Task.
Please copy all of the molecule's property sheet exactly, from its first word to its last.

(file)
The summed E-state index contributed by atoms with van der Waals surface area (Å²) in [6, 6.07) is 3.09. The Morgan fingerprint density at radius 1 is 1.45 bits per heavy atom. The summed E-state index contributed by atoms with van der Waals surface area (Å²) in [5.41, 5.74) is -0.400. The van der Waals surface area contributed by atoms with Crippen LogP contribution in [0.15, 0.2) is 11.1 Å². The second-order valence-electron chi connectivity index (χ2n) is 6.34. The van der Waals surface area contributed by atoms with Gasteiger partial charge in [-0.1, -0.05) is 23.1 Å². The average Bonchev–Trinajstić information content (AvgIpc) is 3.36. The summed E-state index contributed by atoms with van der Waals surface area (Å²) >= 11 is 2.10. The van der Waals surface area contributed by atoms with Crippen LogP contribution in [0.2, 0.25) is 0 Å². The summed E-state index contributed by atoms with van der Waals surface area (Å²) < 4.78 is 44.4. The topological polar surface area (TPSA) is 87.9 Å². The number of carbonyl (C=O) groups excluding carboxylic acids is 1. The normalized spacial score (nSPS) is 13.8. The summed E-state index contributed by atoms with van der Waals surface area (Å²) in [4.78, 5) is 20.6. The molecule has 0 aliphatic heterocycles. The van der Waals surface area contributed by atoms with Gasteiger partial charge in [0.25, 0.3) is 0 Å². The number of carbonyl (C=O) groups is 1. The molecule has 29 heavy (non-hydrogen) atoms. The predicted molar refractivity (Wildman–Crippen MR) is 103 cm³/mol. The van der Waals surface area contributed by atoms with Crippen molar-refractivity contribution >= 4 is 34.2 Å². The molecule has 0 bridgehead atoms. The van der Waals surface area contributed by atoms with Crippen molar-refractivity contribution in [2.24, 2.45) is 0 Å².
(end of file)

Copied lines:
The summed E-state index contributed by atoms with van der Waals surface area (Å²) in [6, 6.07) is 3.09. The Morgan fingerprint density at radius 1 is 1.45 bits per heavy atom. The summed E-state index contributed by atoms with van der Waals surface area (Å²) in [5.41, 5.74) is -0.400. The van der Waals surface area contributed by atoms with Crippen LogP contribution in [0.15, 0.2) is 11.1 Å². The second-order valence-electron chi connectivity index (χ2n) is 6.34. The van der Waals surface area contributed by atoms with Gasteiger partial charge in [-0.1, -0.05) is 23.1 Å². The average Bonchev–Trinajstić information content (AvgIpc) is 3.36. The summed E-state index contributed by atoms with van der Waals surface area (Å²) >= 11 is 2.10. The van der Waals surface area contributed by atoms with Crippen LogP contribution in [0.2, 0.25) is 0 Å². The summed E-state index contributed by atoms with van der Waals surface area (Å²) < 4.78 is 44.4. The topological polar surface area (TPSA) is 87.9 Å². The number of carbonyl (C=O) groups excluding carboxylic acids is 1. The normalized spacial score (nSPS) is 13.8. The summed E-state index contributed by atoms with van der Waals surface area (Å²) in [4.78, 5) is 20.6. The molecule has 0 aliphatic heterocycles. The van der Waals surface area contributed by atoms with Gasteiger partial charge in [0.25, 0.3) is 0 Å². The number of carbonyl (C=O) groups is 1. The molecule has 29 heavy (non-hydrogen) atoms. The predicted molar refractivity (Wildman–Crippen MR) is 103 cm³/mol. The van der Waals surface area contributed by atoms with Crippen molar-refractivity contribution >= 4 is 34.2 Å². The molecule has 0 bridgehead atoms. The van der Waals surface area contributed by atoms with Crippen molar-refractivity contribution in [2.24, 2.45) is 0 Å².